Testing a solver based on local search [dual]

This post discusses some challenges associated with testing a solver based on local search heuristics. Local search is quite different from mathematical programming-based solvers and it should be tested accordingly. The associated primal post (not yet published) presents the results of my experiments with LocalSolver 3.0.

Local Search VS MI(N)LP: Apples and Oranges

First thing to mention is that I won’t directly benchmark LocalSolver – or any local search, for that matter – against a MILP solver such as CPLEX. A typical mathematical programming (MP) solver spends resources doing two jobs: finding an optimal solution to the model and proving its optimality. A solver based on local search only focuses on the first job. It’s just not fair to ask LocalSolver to be better at what MP solvers were built to do. If your model is easily solvable to optimality using a MP solver, then you should be using that  instead of a local search. However, in some contexts, MP solvers can help assessing whether a local search solver is able to find good solutions.

Is the solver able to find good solutions quickly?

A good local search should be able to quickly find a near-optimal solution. Whether that solution is 0.2% or 0.0002% away from the optimum is not that relevant. What you want to assess, however, is whether the solver gets close to the optimum (search trajectory #1 in figure below) or gets struck in a strong local optimum far away from the optimum (search trajectory #2). In general, a local search algorithm has no way to tell whether it is on a type-1 or type-2 search trajectory, so testing this is quite important. Spending more resources (CPU power or clock time) on the serarch should also result in better solution quality.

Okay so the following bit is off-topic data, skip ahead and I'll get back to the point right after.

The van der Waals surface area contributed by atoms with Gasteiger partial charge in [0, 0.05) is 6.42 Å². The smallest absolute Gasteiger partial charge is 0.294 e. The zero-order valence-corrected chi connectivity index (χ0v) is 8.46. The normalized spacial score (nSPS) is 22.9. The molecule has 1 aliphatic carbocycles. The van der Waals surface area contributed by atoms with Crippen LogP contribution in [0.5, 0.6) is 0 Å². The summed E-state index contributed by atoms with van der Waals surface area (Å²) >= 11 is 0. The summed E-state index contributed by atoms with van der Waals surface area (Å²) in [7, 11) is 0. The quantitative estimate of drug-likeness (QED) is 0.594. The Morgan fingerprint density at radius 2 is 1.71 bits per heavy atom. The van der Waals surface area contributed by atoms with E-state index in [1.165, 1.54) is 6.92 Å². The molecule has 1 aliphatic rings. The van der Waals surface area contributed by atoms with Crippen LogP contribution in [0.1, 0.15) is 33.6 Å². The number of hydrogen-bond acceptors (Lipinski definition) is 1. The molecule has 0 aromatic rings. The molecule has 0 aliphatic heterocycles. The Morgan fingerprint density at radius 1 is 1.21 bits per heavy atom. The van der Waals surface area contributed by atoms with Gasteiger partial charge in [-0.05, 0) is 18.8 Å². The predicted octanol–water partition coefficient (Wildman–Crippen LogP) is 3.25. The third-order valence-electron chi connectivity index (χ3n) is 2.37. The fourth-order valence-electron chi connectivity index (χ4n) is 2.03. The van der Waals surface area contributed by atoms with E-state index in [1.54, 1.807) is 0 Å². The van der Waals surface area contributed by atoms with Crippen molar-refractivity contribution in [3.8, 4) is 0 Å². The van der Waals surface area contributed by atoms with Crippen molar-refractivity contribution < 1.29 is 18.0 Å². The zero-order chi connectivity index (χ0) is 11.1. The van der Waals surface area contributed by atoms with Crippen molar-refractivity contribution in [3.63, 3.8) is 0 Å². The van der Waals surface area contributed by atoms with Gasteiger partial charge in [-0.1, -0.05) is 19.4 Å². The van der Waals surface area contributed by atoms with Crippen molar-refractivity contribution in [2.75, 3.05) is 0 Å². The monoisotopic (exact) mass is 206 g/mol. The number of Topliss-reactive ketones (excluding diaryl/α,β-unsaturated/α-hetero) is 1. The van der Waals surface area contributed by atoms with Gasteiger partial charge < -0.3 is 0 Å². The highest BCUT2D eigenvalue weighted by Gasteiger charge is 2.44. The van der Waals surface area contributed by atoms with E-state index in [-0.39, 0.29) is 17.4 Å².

A common strategy to test a local search is to use it on mono-objective mixed-integer programming models for which good bounds or optimal solutions are known. Doing this type of experiment can lead to comparing apples against oranges as it requires using local search outside of its traditional sweet spot. On the other hand, I am skeptical about how an algorithm can find good solutions on a very complex model if it cannot handle simple knapsack instances.

Is the solver reliable?

Most local search algorithms depend on stochastic parameters. A good solver should provide reliable performance without requiring fine-tuning several parameters. It should also exhibit stable performance  – that is, solution quality remains constant (and good!) regardless of the random seed used.

Does the solver scale well?

Combinatorial optimization problems are well known for size creep. For a MP solver, small instances are often quite easy to solve, while it is unable to prove optimality on large instances. Huge models are where a local search really can shine, as it does not require storing and managing a branch-and-bound tree. How does the local search handles larger instances? Does it manage resources (CPU effort, parallelism and memory usage) well?  Heuristics based on complete enumeration of a given neighborhood structure can become  exceptionally slow and ineffective on huge instances.

A path not taken

A question I will NOT answer with my tests is how LocalSolver competes against specialized heuristics such as tabu search on a given problem. First, I believe that the burden of proving superior performance befalls on specialized algorithms rather than on general solvers, since they require much more design, implementation and maintenance effort. Second, and more importantly, specialized methods cannot be characterized in general: performance is highly dependent on quality of design, the amount of fine-tuning done as well as the implementation and programming skills of the team.

Hope you enjoyed this rather long post. Stay tuned for the primal post on LocalSolver. How would you test a local search?


  1. […] experiments with LocalSolver; I encourage you to read this if you didn’t do so already. The dual post describes what are the important questions I wanted to investigate during my testing. Two types of […]

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